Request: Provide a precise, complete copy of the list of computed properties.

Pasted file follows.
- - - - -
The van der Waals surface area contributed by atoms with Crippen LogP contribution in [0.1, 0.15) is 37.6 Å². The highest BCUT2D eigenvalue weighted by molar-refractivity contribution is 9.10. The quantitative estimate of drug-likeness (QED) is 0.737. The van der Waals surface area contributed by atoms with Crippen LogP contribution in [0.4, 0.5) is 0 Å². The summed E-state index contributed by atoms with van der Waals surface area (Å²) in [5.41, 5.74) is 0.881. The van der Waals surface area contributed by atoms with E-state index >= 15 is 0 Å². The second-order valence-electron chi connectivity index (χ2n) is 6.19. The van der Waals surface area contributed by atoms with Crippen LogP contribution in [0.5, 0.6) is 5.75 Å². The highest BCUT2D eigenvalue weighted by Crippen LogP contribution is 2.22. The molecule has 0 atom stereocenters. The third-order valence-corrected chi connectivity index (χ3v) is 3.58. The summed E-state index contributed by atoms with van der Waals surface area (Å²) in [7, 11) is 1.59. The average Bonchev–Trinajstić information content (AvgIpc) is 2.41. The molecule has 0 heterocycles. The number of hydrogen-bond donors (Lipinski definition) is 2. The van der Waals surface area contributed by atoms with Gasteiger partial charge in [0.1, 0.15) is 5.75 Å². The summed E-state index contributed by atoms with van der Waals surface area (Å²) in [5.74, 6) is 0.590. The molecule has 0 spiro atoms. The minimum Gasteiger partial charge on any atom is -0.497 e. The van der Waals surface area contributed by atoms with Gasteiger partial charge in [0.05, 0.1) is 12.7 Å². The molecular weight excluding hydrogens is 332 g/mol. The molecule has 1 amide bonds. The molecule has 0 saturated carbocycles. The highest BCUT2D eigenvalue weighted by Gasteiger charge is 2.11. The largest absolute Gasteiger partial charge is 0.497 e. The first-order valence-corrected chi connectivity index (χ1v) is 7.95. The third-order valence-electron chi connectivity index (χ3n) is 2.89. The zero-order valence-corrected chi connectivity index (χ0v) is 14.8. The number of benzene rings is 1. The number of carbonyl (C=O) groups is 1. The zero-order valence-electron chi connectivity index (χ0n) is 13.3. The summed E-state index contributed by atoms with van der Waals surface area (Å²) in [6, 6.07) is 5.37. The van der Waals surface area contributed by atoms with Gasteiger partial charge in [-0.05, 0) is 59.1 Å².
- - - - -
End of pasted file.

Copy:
The van der Waals surface area contributed by atoms with Crippen LogP contribution in [0.1, 0.15) is 37.6 Å². The highest BCUT2D eigenvalue weighted by molar-refractivity contribution is 9.10. The quantitative estimate of drug-likeness (QED) is 0.737. The van der Waals surface area contributed by atoms with Crippen LogP contribution in [0.4, 0.5) is 0 Å². The summed E-state index contributed by atoms with van der Waals surface area (Å²) in [5.41, 5.74) is 0.881. The van der Waals surface area contributed by atoms with E-state index >= 15 is 0 Å². The second-order valence-electron chi connectivity index (χ2n) is 6.19. The van der Waals surface area contributed by atoms with Crippen LogP contribution in [0.5, 0.6) is 5.75 Å². The highest BCUT2D eigenvalue weighted by Crippen LogP contribution is 2.22. The molecule has 0 atom stereocenters. The third-order valence-corrected chi connectivity index (χ3v) is 3.58. The summed E-state index contributed by atoms with van der Waals surface area (Å²) in [7, 11) is 1.59. The average Bonchev–Trinajstić information content (AvgIpc) is 2.41. The molecule has 0 heterocycles. The number of hydrogen-bond donors (Lipinski definition) is 2. The van der Waals surface area contributed by atoms with Gasteiger partial charge in [0.1, 0.15) is 5.75 Å². The summed E-state index contributed by atoms with van der Waals surface area (Å²) in [5.74, 6) is 0.590. The molecule has 0 spiro atoms. The minimum Gasteiger partial charge on any atom is -0.497 e. The van der Waals surface area contributed by atoms with Gasteiger partial charge in [0.05, 0.1) is 12.7 Å². The molecular weight excluding hydrogens is 332 g/mol. The molecule has 1 amide bonds. The molecule has 0 saturated carbocycles. The highest BCUT2D eigenvalue weighted by Gasteiger charge is 2.11. The largest absolute Gasteiger partial charge is 0.497 e. The first-order valence-corrected chi connectivity index (χ1v) is 7.95. The third-order valence-electron chi connectivity index (χ3n) is 2.89. The zero-order valence-corrected chi connectivity index (χ0v) is 14.8. The number of benzene rings is 1. The number of carbonyl (C=O) groups is 1. The zero-order valence-electron chi connectivity index (χ0n) is 13.3. The summed E-state index contributed by atoms with van der Waals surface area (Å²) in [6, 6.07) is 5.37. The van der Waals surface area contributed by atoms with Gasteiger partial charge in [-0.05, 0) is 59.1 Å².